Counter-Strike, the team-based multiplayer mod for Valve's Half-Life, has been the darling of the online shooter crowd since its debut as a free download. Sierra's adoption of the product as a retail product only increased the penetration of the game, which puts you in the shoes of terrorists and counter-terrorists in a variety of more or less realistic combat situations. At any given time, the number of Counter-Strike players online far exceeds those playing Quake III and Unreal Tournament combined.

Aye, but there's the rub. Counter-Strike is multiplayer only. If you can't play online, and don't have a handy LAN and a bunch of friends available, you're out of luck. The counter-terrorist theme is popular, as Rainbow Six, Soldier of Fortune, and many more games have shown, but many gamers have been frozen out of the Counter-Strike experience by poor or non-existent Internet connections or lousy multiplayer shooter skills. That's going to change with the release of Gearbox Software's Condition Zero.

Gearbox's Randy Pitchford describes the Condition Zero experience as "a complete single player game where players take on the role of a Counter-Terrorist squad leader and embark on a series of missions rescuing hostages, defusing bombs and escorting important VIP's in dangerous situations." Note the word "complete;" Pitchford isn't talking about a simple bot match but a full solo campaign, playable from both sides, with new features and technologies beyond those of the basic Counter-Strike game. You'll start off as a lowly team leader, with a lowly team, maybe just yourself, or you and one other. As you succeed in missions, you'll be able to hire new squad members, buy better equipment, and generally beef up your capabilities before tackling the game's later, more challenging missions. "We're expecting Condition Zero to offer much more game time than Opposing Force and Blue Shift added together," he promises.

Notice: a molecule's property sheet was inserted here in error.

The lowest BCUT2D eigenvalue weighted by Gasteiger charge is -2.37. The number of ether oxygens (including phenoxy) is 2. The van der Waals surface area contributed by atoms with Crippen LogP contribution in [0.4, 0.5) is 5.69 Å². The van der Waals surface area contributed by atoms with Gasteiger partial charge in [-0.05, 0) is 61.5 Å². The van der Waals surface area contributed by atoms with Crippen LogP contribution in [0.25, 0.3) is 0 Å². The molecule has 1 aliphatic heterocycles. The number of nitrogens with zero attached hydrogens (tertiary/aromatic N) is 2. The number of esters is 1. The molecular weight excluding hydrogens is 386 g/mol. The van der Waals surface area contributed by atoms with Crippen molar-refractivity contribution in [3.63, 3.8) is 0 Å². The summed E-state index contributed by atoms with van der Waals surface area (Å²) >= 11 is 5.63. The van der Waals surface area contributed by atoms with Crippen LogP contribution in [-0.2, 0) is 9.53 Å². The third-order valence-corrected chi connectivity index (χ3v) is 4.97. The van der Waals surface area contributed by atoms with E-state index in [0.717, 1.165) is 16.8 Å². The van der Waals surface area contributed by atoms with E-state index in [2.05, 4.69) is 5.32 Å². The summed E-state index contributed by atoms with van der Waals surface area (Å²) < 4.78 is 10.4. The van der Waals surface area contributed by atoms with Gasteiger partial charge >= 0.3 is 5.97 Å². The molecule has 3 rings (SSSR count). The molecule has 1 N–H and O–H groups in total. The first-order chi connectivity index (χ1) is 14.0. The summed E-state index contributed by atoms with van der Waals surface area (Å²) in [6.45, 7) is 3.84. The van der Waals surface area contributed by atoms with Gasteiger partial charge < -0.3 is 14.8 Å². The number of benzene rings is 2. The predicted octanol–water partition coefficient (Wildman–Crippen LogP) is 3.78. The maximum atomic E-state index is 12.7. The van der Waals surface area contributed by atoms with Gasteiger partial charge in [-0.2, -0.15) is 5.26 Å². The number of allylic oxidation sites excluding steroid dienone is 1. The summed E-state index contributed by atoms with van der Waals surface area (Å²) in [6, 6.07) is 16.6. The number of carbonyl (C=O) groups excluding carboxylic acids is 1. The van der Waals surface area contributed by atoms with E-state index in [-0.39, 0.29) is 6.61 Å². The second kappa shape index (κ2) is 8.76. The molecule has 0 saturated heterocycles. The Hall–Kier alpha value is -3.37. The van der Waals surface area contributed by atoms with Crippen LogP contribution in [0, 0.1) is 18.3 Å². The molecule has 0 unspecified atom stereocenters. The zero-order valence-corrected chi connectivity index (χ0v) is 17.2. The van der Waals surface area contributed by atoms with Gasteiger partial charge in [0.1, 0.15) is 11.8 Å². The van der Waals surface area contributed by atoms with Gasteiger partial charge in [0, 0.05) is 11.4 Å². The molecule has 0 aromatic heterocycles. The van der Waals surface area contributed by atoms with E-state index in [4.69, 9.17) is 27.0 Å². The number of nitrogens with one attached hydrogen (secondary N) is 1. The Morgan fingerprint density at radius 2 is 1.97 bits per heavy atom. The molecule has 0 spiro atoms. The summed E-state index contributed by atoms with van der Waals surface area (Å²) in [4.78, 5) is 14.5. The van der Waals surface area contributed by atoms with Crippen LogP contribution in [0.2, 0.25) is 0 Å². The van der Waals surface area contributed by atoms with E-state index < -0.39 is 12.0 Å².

According to Pitchford, you'll be pretty low priority as far as the organization you work with is concerned at the beginning of the game. That means a lot of small operations before you hit the big time. You may be able to recruit one partner, but you probably won't be able to invest in any extra training to increase his skills yet. You'll also have a very limited amount of equipment at your disposal. Early missions will be scaled to your abilities, though, and by the time you get more complicated and difficult challenges, you'll have the resources to deal with them. "Your squad will be awarded more funding which you can use to recruit more team members, train them in specialized skills like bomb defusal, sniping, or combat tactics and purchase bigger and better weapons and other equipment."

One interesting tidbit about the game is its unique save game function: there isn't one. Pitchford points out that there's no single mission objective or confrontation between the terrorists and counter-terrorists in the game that can last longer than four or five minutes, so it's not necessary to provide any more save frequency than that. The game will auto-save between missions and after each mission objective, to avoid excessive frustration, but retain the tension of Counter-Strike. "A significant part of the tension and realism is the feeling of how frail your life and the life of your squad can be," he says, and a creep-and-save possibility wouldn't preserve that feeling.